8. A game comprising a target having a playing surface including a substantially flat area of magnetically susceptible material and a projectile including a relatively thin generally disc-shaped permanently magnetized body having a forward impact face slotted to deflne symmetrically arranged relatively large flat areas of opposite polarity, and stabilizing means extending generally axially from the rear face of said disc-shaped body for maintaining the impact face foremost in flight, said body having sufiicient magnetic energy to sustain said projectile rigidly on said target when the impact face strikes said target.

9. A game comprising a target having a playing surface including a substantially'flat area of magnetically susceptible metal, and a projectile including a permanently magnetized body having a relatively broad impact face slotted to define symmetrically aranged flat areas of opposite polarity, said body having an axial opening, and stabilizing rudder means affixed in said opening and extending generally rearwardl with respect to said impact face, said rudder means being effective to cause said fiat impact face to be turned foremost during flight irrespective of the direction in which it faces at the beginning of the flight of the projectile, said body having sufficient magnetic energy to sustain said projectile rigidly on said target when the impact face strikes said target.

10. A game comprising a target having a playing surface including a substantially flat area of magnetically susceptible material and a projectlle including a permanently magnetized body having a relatively broad impact face having a slot defining symmetrically arranged relatively large flat areas of opposite polarity, and stabilizing rudder means secured at one of its ends in said slot and extending generally rearwardly with respect to said impact face, said rudder means being effective ,to cause said flat impact face to be turned foremost during flight irrespective of the direction in which it faces at the beginning of the flight of the projecitle, said body having sufficient magnetic energy to sustain said projectile rigidly on said target when the impact face strikes said target.

11. A projectile adapted to be freely propelled through the air at a target having a flat playing surface of magnetically susceptible material, said projectile comprising, a permanently magnetized body having a target engaging face including flat areas of opposite polarity lying in a substantially common plane, and flight-stabilizing means secured to said body and extending generally rearwardly with respect to said target engaging face .for maintaining said target engaging face foremost during flight, said body having suflicient magnetic energy to form a sufficiently strong magnetic bond with a magnetically susceptible material to maintain the projectile substantially perpendicular to a playing surface formed of said material against the pull of gravity.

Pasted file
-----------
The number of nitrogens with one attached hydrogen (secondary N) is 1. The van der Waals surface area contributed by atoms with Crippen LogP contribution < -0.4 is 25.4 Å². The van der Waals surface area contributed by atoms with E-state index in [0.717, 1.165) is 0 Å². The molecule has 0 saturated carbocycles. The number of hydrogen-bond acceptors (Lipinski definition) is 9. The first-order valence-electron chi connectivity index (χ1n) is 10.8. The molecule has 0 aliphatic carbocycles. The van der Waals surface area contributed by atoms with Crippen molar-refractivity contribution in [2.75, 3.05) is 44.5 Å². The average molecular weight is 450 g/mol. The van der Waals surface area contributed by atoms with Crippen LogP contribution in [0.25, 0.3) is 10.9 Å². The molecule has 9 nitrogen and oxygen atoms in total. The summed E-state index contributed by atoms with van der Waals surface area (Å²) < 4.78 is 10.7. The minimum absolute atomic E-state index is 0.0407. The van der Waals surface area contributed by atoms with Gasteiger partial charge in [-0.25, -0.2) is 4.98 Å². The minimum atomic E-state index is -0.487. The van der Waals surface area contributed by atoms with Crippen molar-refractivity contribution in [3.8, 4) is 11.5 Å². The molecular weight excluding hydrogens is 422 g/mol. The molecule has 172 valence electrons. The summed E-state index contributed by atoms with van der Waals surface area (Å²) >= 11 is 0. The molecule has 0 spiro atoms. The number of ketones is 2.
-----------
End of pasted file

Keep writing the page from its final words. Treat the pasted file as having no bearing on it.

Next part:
12. A game comprising a target having aplaying surface of magnetically susceptible material and a projectile adapted to be freely propelled through the air at said target, said projectile comprising, a permanently magnetized body having a target engaging face including flat areas of opposite polarity lying in a substantially common plane, and flight-stabilizing means secured to said body and extending generally rearwardly with respect to said target engaging face for maintaining said target engaging face foremost during flight, said body 'having sufllcient magnetic energy to form a sufficiently strong magnetic bond with the magnetically susceptible material in the target to maintain the projectile substantially perpendicular to said playing surface against the pull of gravity.

HAROLD J. VOLMAN.

REFERENCES CITED The following referenices are of record in the file of this patent:

UNITED STATES PATENTS I Date

Patent Citations
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Referenced by
Citing PatentFiling datePublication dateApplicantTitle
US2522262 *May 3, 1949Sep 12, 1950Geller GeorgeToy baseball game device
US2627260 *Apr 20, 1950Feb 3, 1953Harry ZimmermanMagnetic dart-projecting toy
US2645490 *Oct 18, 1949Jul 14, 1953Toy Entpr Of America IncMagnetic dart entertainment device
US2645491 *Dec 20, 1950Jul 14, 1953Toy Entpr Of America IncMagnetic dart game having energizable signals
US2665908 *Mar 21, 1952Jan 12, 1954Gray Howard ETable tennis bat
US2665911 *Jun 5, 1947Jan 12, 1954Shore Sidney XMagnetic dart
US2683037 *Mar 21, 1949Jul 6, 1954Narcy B RuczynskiFlexible neck for dart heads
US2928677 *Jul 31, 1958Mar 15, 1960John C McadamMagnet game with target
US3026110 *Nov 19, 1959Mar 20, 1962HessProjectile and target game
US3091464 *Jan 27, 1961May 28, 1963Bergstrom Thomas AGame
US3161410 *Jan 17, 1962Dec 15, 1964Magic Wand CorpDart-like projectile with elongated tail of resilient, compressible material
US3788641 *Jan 26, 1973Jan 29, 1974J LemelsonManipulation game
US3892407 *Aug 5, 1974Jul 1, 1975Edward HigginsMagnetic ring toss apparatus
US4017076 *Aug 25, 1976Apr 12, 1977Bai Henry STarget game
US4030736 *Jan 2, 1976Jun 21, 1977Victor PetrusekMagnetic target throwing game
US4119316 *Mar 4, 1977Oct 10, 1978Cling-Cal CorporationMagnetic dart toy
US4299387 *Feb 28, 1980Nov 10, 1981Tomy Kogyo Co., Inc.Game having a magnetic target capable of holding a plurality of objects
US5247920 *Aug 18, 1992Sep 28, 1993Harbin John JToy bow
US5613684 *Mar 29, 1996Mar 25, 1997Gittens; SimonGame platform for magnetic dart game
US7001292 *Oct 4, 2004Feb 21, 2006Mark RappaportSafety dart with woven mesh flexible tail
US7740246Oct 16, 2008Jun 22, 2010Steve WalterscheidNovelty golfing device having magnetic projectile
US8348789 *Apr 13, 2010Jan 8, 2013Steve WalterscheidThrowing toy with tail and in-line tab grip
Classifications
U.S. Classification473/570, 446/129
International ClassificationF41J3/00, F42B6/00
Cooperative ClassificationF41J3/0057, F42B6/003
European ClassificationF41J3/00D4J, F42B6/00B